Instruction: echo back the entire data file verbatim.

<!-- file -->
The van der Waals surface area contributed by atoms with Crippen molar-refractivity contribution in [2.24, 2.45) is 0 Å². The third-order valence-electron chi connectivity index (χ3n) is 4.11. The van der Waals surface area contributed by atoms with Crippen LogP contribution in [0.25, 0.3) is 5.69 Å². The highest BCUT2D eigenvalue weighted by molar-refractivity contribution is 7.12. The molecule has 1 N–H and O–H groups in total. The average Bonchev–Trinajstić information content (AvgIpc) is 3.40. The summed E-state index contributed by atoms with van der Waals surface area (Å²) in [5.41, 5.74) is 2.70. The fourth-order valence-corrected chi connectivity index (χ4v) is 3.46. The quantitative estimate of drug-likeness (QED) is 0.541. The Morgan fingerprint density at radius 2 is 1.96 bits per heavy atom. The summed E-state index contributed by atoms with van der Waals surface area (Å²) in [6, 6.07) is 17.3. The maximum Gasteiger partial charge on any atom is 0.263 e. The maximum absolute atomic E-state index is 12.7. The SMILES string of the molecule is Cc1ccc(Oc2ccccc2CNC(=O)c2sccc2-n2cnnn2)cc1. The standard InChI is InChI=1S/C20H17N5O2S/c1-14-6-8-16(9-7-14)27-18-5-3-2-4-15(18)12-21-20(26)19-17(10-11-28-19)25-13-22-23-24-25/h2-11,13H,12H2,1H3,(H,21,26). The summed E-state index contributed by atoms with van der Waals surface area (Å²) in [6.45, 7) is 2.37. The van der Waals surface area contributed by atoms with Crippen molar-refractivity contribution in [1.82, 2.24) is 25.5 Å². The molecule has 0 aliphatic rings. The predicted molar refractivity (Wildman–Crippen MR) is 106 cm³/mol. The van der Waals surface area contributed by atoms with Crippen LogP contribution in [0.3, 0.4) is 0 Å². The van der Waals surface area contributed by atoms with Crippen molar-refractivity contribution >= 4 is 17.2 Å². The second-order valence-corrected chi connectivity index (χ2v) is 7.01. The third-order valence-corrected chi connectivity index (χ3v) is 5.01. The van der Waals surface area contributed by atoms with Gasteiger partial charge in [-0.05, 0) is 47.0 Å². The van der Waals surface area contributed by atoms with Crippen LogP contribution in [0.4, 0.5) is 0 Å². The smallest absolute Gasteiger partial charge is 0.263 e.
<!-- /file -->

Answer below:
The van der Waals surface area contributed by atoms with Crippen molar-refractivity contribution in [2.24, 2.45) is 0 Å². The third-order valence-electron chi connectivity index (χ3n) is 4.11. The van der Waals surface area contributed by atoms with Crippen LogP contribution in [0.25, 0.3) is 5.69 Å². The highest BCUT2D eigenvalue weighted by molar-refractivity contribution is 7.12. The molecule has 1 N–H and O–H groups in total. The average Bonchev–Trinajstić information content (AvgIpc) is 3.40. The summed E-state index contributed by atoms with van der Waals surface area (Å²) in [5.41, 5.74) is 2.70. The fourth-order valence-corrected chi connectivity index (χ4v) is 3.46. The quantitative estimate of drug-likeness (QED) is 0.541. The Morgan fingerprint density at radius 2 is 1.96 bits per heavy atom. The summed E-state index contributed by atoms with van der Waals surface area (Å²) in [6, 6.07) is 17.3. The maximum Gasteiger partial charge on any atom is 0.263 e. The maximum absolute atomic E-state index is 12.7. The SMILES string of the molecule is Cc1ccc(Oc2ccccc2CNC(=O)c2sccc2-n2cnnn2)cc1. The standard InChI is InChI=1S/C20H17N5O2S/c1-14-6-8-16(9-7-14)27-18-5-3-2-4-15(18)12-21-20(26)19-17(10-11-28-19)25-13-22-23-24-25/h2-11,13H,12H2,1H3,(H,21,26). The summed E-state index contributed by atoms with van der Waals surface area (Å²) in [6.45, 7) is 2.37. The van der Waals surface area contributed by atoms with Crippen molar-refractivity contribution in [1.82, 2.24) is 25.5 Å². The molecule has 0 aliphatic rings. The predicted molar refractivity (Wildman–Crippen MR) is 106 cm³/mol. The van der Waals surface area contributed by atoms with Crippen LogP contribution in [0.3, 0.4) is 0 Å². The van der Waals surface area contributed by atoms with Crippen molar-refractivity contribution >= 4 is 17.2 Å². The second-order valence-corrected chi connectivity index (χ2v) is 7.01. The third-order valence-corrected chi connectivity index (χ3v) is 5.01. The van der Waals surface area contributed by atoms with Gasteiger partial charge in [-0.05, 0) is 47.0 Å². The van der Waals surface area contributed by atoms with Crippen LogP contribution in [0.4, 0.5) is 0 Å². The smallest absolute Gasteiger partial charge is 0.263 e.